5. Whatever applies to responsibility in great matters should also be seen in small ones. Whoever speaks about the "globalization" of the earth must not remain silent about the dignity of the individual. It is not only the earth which is a unity, but so is the human person in every phase of his life. It is precisely in this area that special attention is asked of political leaders and the Church alike in order not to succumb to the allures of a falsely understood humanitarianism or to allow new assaults on human dignity, which reveal the consolidation of a cultural situation that lends a hitherto unknown aspect to attacks on life: broad sections of public opinion approve of many forms of crime against life in the name of the right to individual freedom, and on this pretext they claim not only impunity for crimes of this type but also State approval and the right to carry them out in total freedom, with government health-care services providing them free of charge. An example of this far-reaching change in the way of looking at life in the Federal Republic of Germany can also be seen in the present practice of legalized abortion as well as in the looming discussion about humane death. The end result of this is tragic: "not only is the fact of the destruction of so many human lives still to be born or in their final stage extremely grave and disturbing, but no less grave and disturbing is the fact that conscience itself ... is finding it increasingly difficult to distinguish between good and evil in what concerns the basic value of human life" (Encyclical Evangelium vitae EV 4). God, conscience and human freedom cannot be divided. In this area Church and State are allies in giving Germany’s internal unity a firm foundation. Whoever attacks the human person attacks God. What a horrible, bloody wall must still be torn down in your own house so that the weakest ones, the unborn children, can also have their right to life recognized!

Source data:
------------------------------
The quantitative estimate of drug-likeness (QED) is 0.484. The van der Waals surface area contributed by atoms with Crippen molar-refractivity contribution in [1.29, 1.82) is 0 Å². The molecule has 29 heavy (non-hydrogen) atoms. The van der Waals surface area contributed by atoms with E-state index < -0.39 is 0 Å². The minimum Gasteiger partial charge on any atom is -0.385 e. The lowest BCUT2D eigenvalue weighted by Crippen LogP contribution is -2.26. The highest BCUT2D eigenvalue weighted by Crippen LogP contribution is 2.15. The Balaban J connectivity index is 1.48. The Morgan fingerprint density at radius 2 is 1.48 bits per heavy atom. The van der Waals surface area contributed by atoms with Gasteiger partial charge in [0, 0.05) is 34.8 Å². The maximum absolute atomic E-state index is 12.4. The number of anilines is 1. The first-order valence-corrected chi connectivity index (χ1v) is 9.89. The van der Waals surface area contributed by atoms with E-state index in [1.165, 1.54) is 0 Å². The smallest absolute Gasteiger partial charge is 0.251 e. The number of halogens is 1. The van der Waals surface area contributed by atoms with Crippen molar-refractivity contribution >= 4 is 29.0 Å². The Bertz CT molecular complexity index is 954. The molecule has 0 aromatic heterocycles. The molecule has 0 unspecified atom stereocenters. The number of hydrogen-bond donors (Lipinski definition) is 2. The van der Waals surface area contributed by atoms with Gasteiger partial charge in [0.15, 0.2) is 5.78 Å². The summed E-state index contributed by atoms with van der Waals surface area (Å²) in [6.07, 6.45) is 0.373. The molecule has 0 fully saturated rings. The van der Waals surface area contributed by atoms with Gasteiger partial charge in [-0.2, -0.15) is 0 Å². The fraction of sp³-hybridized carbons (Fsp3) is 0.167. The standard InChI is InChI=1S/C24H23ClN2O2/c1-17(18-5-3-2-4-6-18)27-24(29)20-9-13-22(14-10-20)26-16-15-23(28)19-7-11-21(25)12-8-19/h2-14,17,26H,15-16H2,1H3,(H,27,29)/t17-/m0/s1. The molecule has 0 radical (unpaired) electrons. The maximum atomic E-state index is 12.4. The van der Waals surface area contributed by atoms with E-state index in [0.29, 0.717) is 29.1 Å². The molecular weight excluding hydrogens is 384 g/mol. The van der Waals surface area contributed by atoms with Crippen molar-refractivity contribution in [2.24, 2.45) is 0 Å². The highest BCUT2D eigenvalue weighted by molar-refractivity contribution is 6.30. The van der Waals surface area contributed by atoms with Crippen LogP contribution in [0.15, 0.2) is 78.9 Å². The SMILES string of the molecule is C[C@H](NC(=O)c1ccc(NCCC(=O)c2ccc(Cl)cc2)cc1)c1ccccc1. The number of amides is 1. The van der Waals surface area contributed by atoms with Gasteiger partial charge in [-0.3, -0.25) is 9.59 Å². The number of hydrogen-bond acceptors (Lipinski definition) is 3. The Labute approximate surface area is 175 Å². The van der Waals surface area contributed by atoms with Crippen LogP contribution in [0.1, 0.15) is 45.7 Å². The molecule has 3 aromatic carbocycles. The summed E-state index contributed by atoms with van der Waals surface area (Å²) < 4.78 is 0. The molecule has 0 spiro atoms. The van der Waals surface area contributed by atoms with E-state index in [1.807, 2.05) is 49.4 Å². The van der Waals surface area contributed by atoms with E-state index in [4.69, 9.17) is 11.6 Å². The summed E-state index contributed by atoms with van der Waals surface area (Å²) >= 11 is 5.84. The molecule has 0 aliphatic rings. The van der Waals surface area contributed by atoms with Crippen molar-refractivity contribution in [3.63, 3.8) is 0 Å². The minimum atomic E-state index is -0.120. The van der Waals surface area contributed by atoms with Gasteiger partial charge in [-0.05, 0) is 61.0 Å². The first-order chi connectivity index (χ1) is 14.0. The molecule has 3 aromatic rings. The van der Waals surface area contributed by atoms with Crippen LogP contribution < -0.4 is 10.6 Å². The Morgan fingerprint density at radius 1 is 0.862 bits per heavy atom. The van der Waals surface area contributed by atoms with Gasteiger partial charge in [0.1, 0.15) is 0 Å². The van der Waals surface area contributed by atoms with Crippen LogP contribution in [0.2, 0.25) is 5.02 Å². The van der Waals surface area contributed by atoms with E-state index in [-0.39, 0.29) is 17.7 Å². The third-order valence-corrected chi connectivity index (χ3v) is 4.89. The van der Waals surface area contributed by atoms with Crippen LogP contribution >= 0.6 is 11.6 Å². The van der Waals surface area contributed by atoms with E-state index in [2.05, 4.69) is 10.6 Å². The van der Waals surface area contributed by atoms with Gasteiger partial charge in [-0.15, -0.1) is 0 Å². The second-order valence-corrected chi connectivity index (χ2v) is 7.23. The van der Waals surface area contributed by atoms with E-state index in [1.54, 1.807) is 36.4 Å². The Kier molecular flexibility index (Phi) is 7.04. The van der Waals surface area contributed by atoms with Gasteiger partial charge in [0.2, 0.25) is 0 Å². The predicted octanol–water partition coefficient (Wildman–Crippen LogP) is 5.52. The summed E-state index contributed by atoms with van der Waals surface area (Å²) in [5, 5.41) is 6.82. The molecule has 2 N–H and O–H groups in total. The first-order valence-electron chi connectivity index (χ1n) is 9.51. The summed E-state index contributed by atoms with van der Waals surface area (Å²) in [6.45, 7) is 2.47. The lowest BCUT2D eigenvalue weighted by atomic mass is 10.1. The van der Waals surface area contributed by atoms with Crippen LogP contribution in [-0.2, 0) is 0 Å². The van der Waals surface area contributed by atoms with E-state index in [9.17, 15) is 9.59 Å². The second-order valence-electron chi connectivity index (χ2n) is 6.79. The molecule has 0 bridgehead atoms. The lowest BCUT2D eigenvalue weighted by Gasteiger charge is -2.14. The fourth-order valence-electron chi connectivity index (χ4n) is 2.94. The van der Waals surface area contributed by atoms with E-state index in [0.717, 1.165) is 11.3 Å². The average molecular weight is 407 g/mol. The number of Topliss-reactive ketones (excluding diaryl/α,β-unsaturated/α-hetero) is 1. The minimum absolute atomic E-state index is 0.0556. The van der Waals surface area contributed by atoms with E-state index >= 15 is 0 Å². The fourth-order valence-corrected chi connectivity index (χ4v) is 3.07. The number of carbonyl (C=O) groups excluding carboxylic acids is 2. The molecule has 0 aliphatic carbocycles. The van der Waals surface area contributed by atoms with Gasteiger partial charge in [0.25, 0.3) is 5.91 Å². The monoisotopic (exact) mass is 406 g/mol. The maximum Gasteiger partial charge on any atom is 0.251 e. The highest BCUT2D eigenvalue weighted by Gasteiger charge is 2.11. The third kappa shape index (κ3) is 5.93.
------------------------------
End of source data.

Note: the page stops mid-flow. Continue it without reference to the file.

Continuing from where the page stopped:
6. Religious instruction also serves as a unifying, foundational support for society. Although the State does not legislate values, it is not value-free. At the birth of the Federal Republic of Germany an option was made for the Christian God. Reunification is no cause for dividing this basic decision into two. Therefore the guarantee of denominational religious instruction in the schools is a duty of State-sponsored education. It is an expression of positive religious freedom in a democratic State. At the same time it also shows that the Churches are imparting something of their message to society and do not want to retreat into a private religious-ecclesiastical world. "The freedom to believe" and "the right to know" are therefore the mottos with which the German Bishops’ Conference promotes religious instruction in the schools throughout the Federal Republic and thus seeks to put their request at the centre of public attention, so that the possible introduction of a compulsory non-ecclesiastical religion and ethics course will be debated at both the political and juridical levels. In this context I want to restate the pressing wish that, in accord with the clear right of the human person and of the family, it will be possible for all Catholic students to be given in school "a spiritual formation with the aid of a religious instruction dependent on the Church" (Apostolic Exhortation Catechesi tradendae CTR 69).

Speeches 1997 - Saturday, 11 October 1997